Bali is diveable all year round. Dec/Jan is rainy season, and visibility may be down in some places because of run-off, but the marine life is still there. Tulamben gets less rain then other places in Bali. Aug/Sep is Mola-mola season, but Molas can be seen in other months also in the Gili Island / nusa penida area.
We think a great to visit Bali is during their low season, when there are less tourists. This corresponds to the months of March - May & October - November.
Bali Water temps
Temps are usually in the low 80’s, and a full 3mm wetsuit is recommended. In Nusa Penida there can be thermoclines that lower the temps into the 70’s.
How to get to Bali
There are direct flights from most major Asian cities, like Hong Kong, Singapore and Bangkok. Once you land and get through customs, you can be in Padang Bai in 90 minutes suiting up to dive.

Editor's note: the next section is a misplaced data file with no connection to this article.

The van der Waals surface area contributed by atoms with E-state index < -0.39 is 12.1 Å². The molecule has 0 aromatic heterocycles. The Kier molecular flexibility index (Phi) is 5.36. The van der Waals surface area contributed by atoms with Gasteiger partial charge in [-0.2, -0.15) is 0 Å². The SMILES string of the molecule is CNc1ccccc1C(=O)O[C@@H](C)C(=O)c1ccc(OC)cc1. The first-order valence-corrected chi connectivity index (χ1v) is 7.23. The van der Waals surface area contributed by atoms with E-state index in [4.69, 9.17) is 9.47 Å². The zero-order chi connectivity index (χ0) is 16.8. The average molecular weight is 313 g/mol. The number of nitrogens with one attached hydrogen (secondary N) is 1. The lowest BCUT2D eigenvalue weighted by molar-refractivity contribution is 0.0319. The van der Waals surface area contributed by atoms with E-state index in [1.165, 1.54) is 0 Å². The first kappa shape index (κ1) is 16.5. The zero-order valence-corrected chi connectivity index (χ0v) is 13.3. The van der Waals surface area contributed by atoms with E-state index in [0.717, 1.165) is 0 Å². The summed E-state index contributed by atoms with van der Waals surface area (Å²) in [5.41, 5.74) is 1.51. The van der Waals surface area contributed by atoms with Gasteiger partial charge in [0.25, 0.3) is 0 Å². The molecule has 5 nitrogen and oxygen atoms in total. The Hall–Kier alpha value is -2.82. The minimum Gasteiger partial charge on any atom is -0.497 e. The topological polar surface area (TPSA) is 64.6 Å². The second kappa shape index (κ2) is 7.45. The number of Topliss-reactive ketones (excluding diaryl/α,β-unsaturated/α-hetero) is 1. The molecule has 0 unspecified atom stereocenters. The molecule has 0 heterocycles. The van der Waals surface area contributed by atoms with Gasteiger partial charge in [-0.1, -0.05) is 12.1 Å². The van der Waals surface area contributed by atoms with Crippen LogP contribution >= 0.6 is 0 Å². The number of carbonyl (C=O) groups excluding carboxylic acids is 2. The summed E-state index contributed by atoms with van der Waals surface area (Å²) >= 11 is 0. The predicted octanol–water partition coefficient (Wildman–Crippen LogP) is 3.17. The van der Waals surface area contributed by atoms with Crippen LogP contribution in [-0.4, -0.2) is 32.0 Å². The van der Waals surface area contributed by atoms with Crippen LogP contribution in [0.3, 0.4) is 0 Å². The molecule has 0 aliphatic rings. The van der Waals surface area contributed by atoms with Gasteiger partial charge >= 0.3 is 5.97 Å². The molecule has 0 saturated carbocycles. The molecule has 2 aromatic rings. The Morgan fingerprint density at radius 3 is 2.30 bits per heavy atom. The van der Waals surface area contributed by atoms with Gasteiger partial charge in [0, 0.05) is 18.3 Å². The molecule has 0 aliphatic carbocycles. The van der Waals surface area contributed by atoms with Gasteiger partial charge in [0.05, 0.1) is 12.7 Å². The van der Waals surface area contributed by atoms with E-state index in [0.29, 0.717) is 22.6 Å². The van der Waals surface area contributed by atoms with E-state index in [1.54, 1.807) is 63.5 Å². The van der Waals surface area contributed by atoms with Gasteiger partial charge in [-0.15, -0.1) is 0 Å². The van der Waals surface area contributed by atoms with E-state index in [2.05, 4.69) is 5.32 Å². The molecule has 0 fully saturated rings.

Options for combination trips
Leave Bali, really? Once in Bali, you would be crazy to leave, unless you were forced to. For example, because of the expiration of your 30-day Indonesian visa. Still, if you feel compelled to do another location, Komodo would be the best choice, either by land or liveaboard.
Bali Non-Diving Activites
Where to begin? Spend a day hiking through unbelievably photogenic rice paddies. Spend a day, a week, a month in Ubud eating at fabulous restaurants, and going to inexpensive spas. Stay in a beachfront cottage in a small village where you get to know all the locals within a few days, and look forward to their morning greetings of “Salamat Pagee!”. Buy a sarong, visit some temples, have a fisherman take you out at sunrise to see the fantastic colors of the fishing fleet boats. Do a night hike up a Volcano so you arrive to the top at sunrise. Hire a driver to take you around the island.
One word of advice – I often find that the further I get from the airport, the more I enjoy my time in Bali. For many people, the area near the airport including the touristy town of Kuta can be skipped entirely.
Bali essential facts
Find out more
Bluewater Travel owner Scott Gietler has visited Bali 3 times, for extended stays. He would like nothing more than to help you plan the best trip of your life there, we promise you will wonder why you waited so long to go!